SINGAPORE: The Integrated Train Testing Centre (ITTC) will be fully operational by the end of 2024, allowing testing work to be conducted round the clock without disrupting passenger services.
Construction of the centre, which will occupy the former Raffles Country Club site, began on Wednesday (Mar 17).
It will be ready to receive two new trains for Circle Line 6 in early 2023.
And when it is fully operational, it will serve the needs of both existing and upcoming MRT lines and allow more than one project to be tested concurrently, said Transport Minister Ong Ye Kung at the groundbreaking ceremony.
Announced by the Land Transport Authority (LTA) in 2019, the ITTC will support the testing and commissioning of trains and railway systems, as well as mid-life upgrades of Singapore’s trains.
Currently, train testing is done at depots and on the mainline during engineering hours, which add up to “very few hours in the wee hours of the night” and when trains are not in service, said Mr Ong.
It takes a few years to test new trains as they have to be tested together with the interfacing Signalling and Communication Systems.
“Such rigorous testing is critical to ensure that trains have been built to specifications and will work as intended,” said Mr Ong.
“Train testing is, therefore, an important and integral part of our maintenance regime, which in turn upholds a high level and high standards of safety and reliability of MRT and train systems.”
With the 50ha centre, engineers can replicate “actual conditions” on the mainline and test “around the clock”, he added, freeing up “limited engineering hours” on the mainline and depots for other maintenance and renewal works.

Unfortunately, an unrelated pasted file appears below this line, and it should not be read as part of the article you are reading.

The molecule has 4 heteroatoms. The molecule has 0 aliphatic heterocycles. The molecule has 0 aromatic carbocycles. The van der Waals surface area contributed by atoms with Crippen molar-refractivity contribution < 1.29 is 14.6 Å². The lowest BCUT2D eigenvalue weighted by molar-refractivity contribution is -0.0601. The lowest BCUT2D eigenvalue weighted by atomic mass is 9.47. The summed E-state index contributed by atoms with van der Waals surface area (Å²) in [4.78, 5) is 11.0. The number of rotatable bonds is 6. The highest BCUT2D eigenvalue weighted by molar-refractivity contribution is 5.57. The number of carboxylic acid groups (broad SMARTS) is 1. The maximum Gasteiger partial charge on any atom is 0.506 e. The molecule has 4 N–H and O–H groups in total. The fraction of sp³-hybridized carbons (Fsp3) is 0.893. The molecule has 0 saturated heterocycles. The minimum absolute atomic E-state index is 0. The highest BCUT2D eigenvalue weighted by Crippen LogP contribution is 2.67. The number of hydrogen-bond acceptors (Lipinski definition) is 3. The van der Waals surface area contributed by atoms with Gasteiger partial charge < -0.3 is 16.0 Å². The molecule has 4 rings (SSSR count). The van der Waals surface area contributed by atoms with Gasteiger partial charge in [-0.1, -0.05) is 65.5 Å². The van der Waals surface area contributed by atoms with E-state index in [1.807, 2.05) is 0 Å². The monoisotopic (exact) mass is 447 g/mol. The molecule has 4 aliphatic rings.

It will also reduce the need for early closures and late openings, minimising inconvenience to commuters, said LTA in a press release.
BUILDING LOCAL ENGINEERING CAPABILITIES
Mr Ong noted that the centre will allow testing to be conducted even before MRT lines and depots are developed.
“Today, such tests can only be conducted overseas, before the trains are delivered to Singapore.
“By doing the tests here, we are better able to troubleshoot, identify and resolve any teething issues early to ensure better reliability,” said Mr Ong, adding that this would also allow Singapore to build up its local rail engineering capabilities.
The ITTC can test up to three different signalling systems at the same time.
A one-stop workshop at the centre will perform mid-life upgrades and testing of trains before deployment. It will speed up diagnosis and rectification of faults and improve rail reliability, added LTA.
There will be three types of tracks for “specific safety-critical tests”, said LTA.
It includes a looped endurance track with an uphill gradient section to test train performance, a looped performance and integration track with a branched S-shaped track and a straight high-speed track to test speeds of up to 100km/h.
Energy efficiency will be a priority, said LTA, with the centre designed to achieve the Building and Construction Authority’s (BCA) Green Mark Platinum certificate, which recognises buildings committed to environmental sustainability.
For instance, the centre will use LED lights, solar panels and a centralised chiller system. It will also have bicycle parking facilities and sheltered linkways connecting to other buildings.
The centre will be completed in two phases. The first phase, which includes the construction of the high-speed test track, is expected to be completed in the fourth quarter of 2022.
The second phase will include the completion of the two remaining test tracks, the administration building, the operations control centre building and workshops.